Musical artist Amy Conley to play virtual concert at 7:15 p.m. April 30
MILFORD – Local musician Amy Conley, of Amy Conley Music, 102 Elm St., will perform a virtual concert, “Songs of Healing, Hope & Humor” on April 30 from 7:15 p.m. – 8:30 p.m. The event is free but donations to benefit SHARE are welcome.
Conley, a talented musician with 30 years of experience, will play and sing old and new songs on guitar, banjo and ukulele. She said her short concert will be featured on Zoom and once folks register, a Zoom link will be mailed to them at 7 p.m. on April 30.
“The songs of healing and hope tend to get serious,” she said. “The humor is added for a little comic relief and the show is for adults and teens.”
Everyone at home in the Zoom audience will be muted to make it a true, concert-like experience. People can have their cameras on or off – whichever they feel most comfortable with.
During COVID, Conley relied on Zoom for teaching music. She said as soon as the pandemic hit last March ’20, she rolled out virtual classes.
“One day in the middle of March, only half the class was there,” she said. “So I said, ‘Uh-oh,’ and I learned to use Zoom. I spent the next weekend studying Zoom and changing the format of my classes a bit and then I was able to start teaching that way a couple of weeks later.”
Conley said the response was “very good,” especially for the “Early Childhood: Music Together” for young families because, she added, it gave those families structure throughout their week.
“Because the early years are so important, music-development-wise,” she said, “they didn’t have to wait a year. These ‘students’ are birth to five and it’s a very important time of their life. So, we ran about two classes a week for the past year, with thirty minute classes.”
The sessions lasted four weeks so families could decide if it was a good fit for them. Conley said once she noticed that the four week sessions were working well, she switched back to eight-week sessions.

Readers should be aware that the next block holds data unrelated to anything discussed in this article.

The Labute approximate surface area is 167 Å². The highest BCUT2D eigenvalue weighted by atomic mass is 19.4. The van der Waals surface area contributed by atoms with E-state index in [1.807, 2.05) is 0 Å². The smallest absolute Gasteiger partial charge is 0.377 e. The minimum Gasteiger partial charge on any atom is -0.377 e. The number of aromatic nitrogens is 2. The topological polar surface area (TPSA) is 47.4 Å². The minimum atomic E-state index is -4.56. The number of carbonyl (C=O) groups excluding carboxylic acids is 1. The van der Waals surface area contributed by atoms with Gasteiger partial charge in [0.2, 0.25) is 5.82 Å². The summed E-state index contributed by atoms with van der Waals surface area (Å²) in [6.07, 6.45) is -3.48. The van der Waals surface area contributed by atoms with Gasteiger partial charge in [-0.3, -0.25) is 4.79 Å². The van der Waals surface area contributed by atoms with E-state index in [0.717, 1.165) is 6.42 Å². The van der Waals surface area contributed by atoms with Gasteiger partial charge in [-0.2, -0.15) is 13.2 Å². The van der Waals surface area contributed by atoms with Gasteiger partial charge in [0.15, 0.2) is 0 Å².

Another surprise, Conley said, was that for many people, young and old, playing the ukulele “really took off.” She added that the ukulele is a great instrument for people who don’t play guitar because it is easier to learn.
“People from far away started coming to my Zoom classes,” she said. “That made up for the people who weren’t comfortable with online ukulele classes. I got my cousins, my friends, my colleagues from the ‘Music Together’ world, which are all over the country. So that worked out really well.”
As for teaching this summer, Conley is developing some outdoor classes for summer and early fall. She said that will be with families and possibly the ukulele enthusiasts. She also hopes to reopen her studio, which she has been renovating over the last year during the health crisis.
“We spent the year doing that,” she said. “It’s really nice hear so we hope to open classes in September, depending on what recommendations are. I follow the recommendations of the doctors and scientists.”
Conley has also been doing onsite ukulele workshops. She did one at the Kingston, New Hampshire recreation department, which has a large fieldhouse.
“I’ve done them with masks and they socially distance,” she shared. “And now that the outdoor time is here, I’m looking forward to doing some outdoor shows at libraries.”
Conley said her older students have enjoyed the Zoom classes because they feel that they’re more social.
“You feel like you’re with people,” she said. “And my older students have more time to practice because they’re not busy commuting to work at the moment necessarily, because they’ve been working remotely or what have you. The younger students is a mixed bag because they’re already stressed about doing their classwork on Zoom so they don’t really feel like doing a music lesson that way as well.”
Amy Conley is a teacher and performer of music and lives in Milford. To register for her April 30 concert, visit amyconleymusic.com.